process, I’ve had to keep up with the latest broadcast
engineering technology. As the mentees face problems, I help
them and often learn from them while working out the answers. It
is not always easy for an analog RF guy like me.
In the beginning
It all starts when I find a mentee, or I am assigned one by the
SBE. The first act is to schedule a one-hour phone call or an
in-person meeting to talk about our strengths and weaknesses. We
get to know each other before any advice is given. In one
case, I found the mentee was not a good match and asked SBE for
a change. It is best to get off to a good start rather than
suffering with a problem. The mentee also signs my form saying
he or she won’t sue if something goes wrong with my free advice.
down rules at the first meeting. That includes 8 a.m. to 5 p.m.
Monday through Friday calls. Don’t call from a transmitter in
the middle of the night asking, “What do I do now?” Don’t expect
me to be always available. After all, even retired people have
schedules. That is even more important for mentors who are still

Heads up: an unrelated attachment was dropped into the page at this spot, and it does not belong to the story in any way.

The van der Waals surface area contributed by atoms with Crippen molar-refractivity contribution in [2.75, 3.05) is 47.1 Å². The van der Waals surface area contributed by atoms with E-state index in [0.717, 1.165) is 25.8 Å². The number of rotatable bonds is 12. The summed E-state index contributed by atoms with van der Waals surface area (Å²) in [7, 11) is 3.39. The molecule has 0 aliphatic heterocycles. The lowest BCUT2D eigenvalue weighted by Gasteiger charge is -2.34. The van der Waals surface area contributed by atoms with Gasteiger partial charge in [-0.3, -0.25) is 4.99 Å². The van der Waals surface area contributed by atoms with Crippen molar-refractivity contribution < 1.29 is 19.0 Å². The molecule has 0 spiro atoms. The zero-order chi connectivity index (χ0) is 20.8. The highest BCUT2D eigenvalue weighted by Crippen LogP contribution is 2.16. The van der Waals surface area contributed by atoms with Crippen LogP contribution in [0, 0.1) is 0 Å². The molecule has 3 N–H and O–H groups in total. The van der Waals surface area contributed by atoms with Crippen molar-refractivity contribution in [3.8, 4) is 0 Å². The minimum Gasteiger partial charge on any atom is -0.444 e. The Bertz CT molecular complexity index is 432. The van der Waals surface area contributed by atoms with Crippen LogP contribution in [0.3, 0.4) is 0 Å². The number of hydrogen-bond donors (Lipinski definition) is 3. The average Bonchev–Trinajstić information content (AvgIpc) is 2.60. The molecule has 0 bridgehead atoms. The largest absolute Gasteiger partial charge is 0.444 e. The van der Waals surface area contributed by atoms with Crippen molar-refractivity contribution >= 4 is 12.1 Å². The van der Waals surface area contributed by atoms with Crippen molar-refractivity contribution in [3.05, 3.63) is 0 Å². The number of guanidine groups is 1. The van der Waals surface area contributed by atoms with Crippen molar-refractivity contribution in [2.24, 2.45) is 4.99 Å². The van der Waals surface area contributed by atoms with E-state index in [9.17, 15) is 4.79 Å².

working for a living.
The first photo shows me explaining the engineering room at a
studio to John Loven. He needed to understand the basic plan
before proceeding with a change.
Mark Persons and John Loven
On the job
have been able to be with a mentee at a jobsite, I resist the
temptation to do the work. After all, the new person needs to
learn the job, even if he or she is slow to catch on. My biggest
problem is keeping hands off the equipment. After all, the best
approach is to explain how it is done and let the student learn
by mistakes, just as I did years ago. The second image shows a
hand drawing and conversation during coffee, explaining
intermodulation between two transmitters. It is the theory part
before a spectrum analyzer is pulled out for actual
Instruction over coffee
still a service bench at my place. I invited a mentee over with
a tower light controller that needed repair. I talked him
through troubleshooting and replacement of a failed resistor.
Again, he did the work. I just guided him along.
[Read More Tech Tips Here]
process, he learned troubleshooting techniques while I
instructed him on the best ways to do soldering. This made me
feel good that it took just one inexpensive component to restore
the equipment, rather than replacing the entire controller for
are times when a mentee will ask a question that is out of my
area of expertise. That’s when I go to my friends or a list of
the other SBE mentors to find one with the right qualifications.
I don’t act as the middle person, just pass the name and contact
information along. Then later I can hear how it came out.
I am not
saying that all those who help others should be members of the